Veterinary institutions come together and commit to evidence-based veterinary medicine  - Veterinary Practice
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Veterinary institutions come together and commit to evidence-based veterinary medicine 

In a first for the profession, 15 of the major UK member organisations, vet schools and policy-making bodies – including the RVC – have come together to affirm their commitment to veterinary medicine based on sound scientific principles, in a new landmark publication produced by RCVS Knowledge and the charity Sense about Science

Evidence-Based Veterinary Medicine Matters: Our Commitment to the Future represents the first time this broad and influential group have formally united in support of a single issue. This unprecedented collaboration is testament to the importance that veterinary organisations across the profession place on the use of evidence to enhance all types of veterinary medicine.

The publication serves to demonstrate the profound and wide-ranging impact that evidence can have – and has had – on animal health and welfare. It also provides a convincing rationale for all veterinary professionals to contribute to the evidence base and put evidence into practice, to the benefit of animals, owners and veterinary teams themselves.

The commitment is set in the context of 14 case studies that showcase the impact of standout veterinary research and evidence in the 20th and 21st centuries. Spanning small animal, farm, equine, nursing, animal welfare and agriculture, the case studies show that different types of evidence have been vital to significant steps forward in veterinary medicine.

Evidence has been at the heart of the eradication of the cattle disease rinderpest, successful strategies to prevent bird flu, and the rapid and accurate diagnosis of colic – one of the most common causes of death in horses. Evidence has also been core to the development of new techniques to treat bulldogs with breathing problems, new methods to reduce seizures in dogs with epilepsy, and faster means of detecting antimicrobial resistance, among many other valuable advances.

In their commitment, the signatories state:

“When rigorous research underpins medical decisions, adverse events can be minimised, and patient outcomes can be improved.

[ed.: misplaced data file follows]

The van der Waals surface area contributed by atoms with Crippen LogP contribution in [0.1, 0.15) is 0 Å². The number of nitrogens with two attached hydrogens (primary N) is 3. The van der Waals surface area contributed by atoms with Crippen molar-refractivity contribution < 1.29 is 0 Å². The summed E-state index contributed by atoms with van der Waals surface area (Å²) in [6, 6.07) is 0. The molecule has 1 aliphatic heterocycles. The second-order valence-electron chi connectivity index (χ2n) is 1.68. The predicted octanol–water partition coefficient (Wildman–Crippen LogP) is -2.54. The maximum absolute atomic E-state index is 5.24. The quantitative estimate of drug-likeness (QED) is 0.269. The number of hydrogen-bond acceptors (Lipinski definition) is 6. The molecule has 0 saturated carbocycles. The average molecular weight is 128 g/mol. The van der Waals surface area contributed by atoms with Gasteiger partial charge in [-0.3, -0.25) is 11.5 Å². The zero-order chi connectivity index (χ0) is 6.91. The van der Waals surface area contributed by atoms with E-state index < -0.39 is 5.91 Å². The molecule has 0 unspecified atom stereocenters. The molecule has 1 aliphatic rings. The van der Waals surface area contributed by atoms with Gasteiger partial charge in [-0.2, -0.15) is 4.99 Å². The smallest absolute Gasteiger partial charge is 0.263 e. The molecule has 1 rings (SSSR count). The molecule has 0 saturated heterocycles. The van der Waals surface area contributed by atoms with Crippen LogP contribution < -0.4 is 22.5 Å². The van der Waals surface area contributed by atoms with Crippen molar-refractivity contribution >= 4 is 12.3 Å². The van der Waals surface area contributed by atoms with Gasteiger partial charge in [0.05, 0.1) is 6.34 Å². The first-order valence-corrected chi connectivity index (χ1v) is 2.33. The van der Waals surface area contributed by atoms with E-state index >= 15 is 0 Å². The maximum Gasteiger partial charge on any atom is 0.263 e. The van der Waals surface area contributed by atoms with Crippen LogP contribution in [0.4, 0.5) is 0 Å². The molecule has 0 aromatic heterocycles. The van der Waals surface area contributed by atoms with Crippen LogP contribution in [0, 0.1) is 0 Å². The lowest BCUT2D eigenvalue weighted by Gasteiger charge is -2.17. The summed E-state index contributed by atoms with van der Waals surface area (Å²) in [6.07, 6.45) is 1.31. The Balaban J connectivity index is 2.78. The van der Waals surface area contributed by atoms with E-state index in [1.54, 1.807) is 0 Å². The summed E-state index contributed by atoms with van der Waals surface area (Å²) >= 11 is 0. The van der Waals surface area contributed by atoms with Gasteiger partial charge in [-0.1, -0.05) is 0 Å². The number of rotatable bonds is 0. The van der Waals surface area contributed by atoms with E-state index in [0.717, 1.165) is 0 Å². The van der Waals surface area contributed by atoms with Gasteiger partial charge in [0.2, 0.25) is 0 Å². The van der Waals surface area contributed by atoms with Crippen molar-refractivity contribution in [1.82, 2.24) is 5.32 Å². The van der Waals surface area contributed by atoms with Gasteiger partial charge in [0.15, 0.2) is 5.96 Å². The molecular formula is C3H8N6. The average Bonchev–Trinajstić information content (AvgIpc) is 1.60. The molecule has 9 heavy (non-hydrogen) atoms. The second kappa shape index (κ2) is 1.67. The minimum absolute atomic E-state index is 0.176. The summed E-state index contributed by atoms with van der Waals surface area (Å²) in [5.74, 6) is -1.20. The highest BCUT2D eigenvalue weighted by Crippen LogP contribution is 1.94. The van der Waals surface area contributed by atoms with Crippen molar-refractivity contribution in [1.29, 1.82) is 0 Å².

“We believe evidence-based veterinary medicine reinforces the sound scientific principles of the profession and strengthens the commitment to put animal health and welfare at the forefront of all we do.”

The charity RCVS Knowledge has been championing the use of evidence-based veterinary medicine (EBVM) for the past five years, and provides a variety of tools, resources and education to the professions.

Jacqui Molyneux, Chair of the Board of Trustees, said: “Evidence-Based Veterinary Medicine Matters is a milestone publication for the professions, representing the first time the majority of the key institutions have aligned under the same EBVM banner.

“A celebration of decades of incredible discoveries, achievements and improvements in animal health, it also serves to remind us that even the earliest forms of veterinary medicine were underpinned by evidence.”

UK Chief Vet Christine Middlemiss said:

“What’s the evidence? An evidence-based approach is vital in all areas of our profession, whatever is keeping you awake at night. For me, it is the threat of African swine fever and avian flu. The evidence I rely on comes from our specialist surveillance monitoring and testing, veterinary epidemiologists and disease modellers. It enables me to make timely, proportionate risk-based decisions that stand up to scrutiny.

“If you are managing veterinary care in practice, the evidence you rely on to underpin your standards of clinical care comes from multiple sources too. Evidence-based veterinary medicine allows us to refine and tailor strategies to be effective and efficient, making full use of existing and new technologies.

“The profession has taken great strides towards embracing evidence-based veterinary medicine and building on this will strengthen the links between clinical decision-making, policy development and future research.”

Dr Rowena Packer, BBSRC Research Fellow at the RVC, commented:

“Evidence is a vital tool of veterinary medicine; it has been used to eradicate diseases and to prevent them. This unprecedented commitment allows the veterinary industry to unite on this commitment, which will allow us to find a common approach to tackling the issues that are facing animals.

“We are delighted to be a part of this collaboration and in particular, providing research outcomes which have helped to widen the management options for dogs with epilepsy, and put the use of dietary supplements on more solid scientific ground.”

The full commitment and portfolio of case studies can be read in Evidence-Based Veterinary Medicine Matters, available for free online.

Veterinary Practice

Veterinary Practice is an online knowledge and information hub for veterinary professionals across all specialties. It provides reliable, useful and interesting content, written by expert authors and covering small animal, large animal, equine and practice management sectors of the veterinary surgeon and nursing professions.

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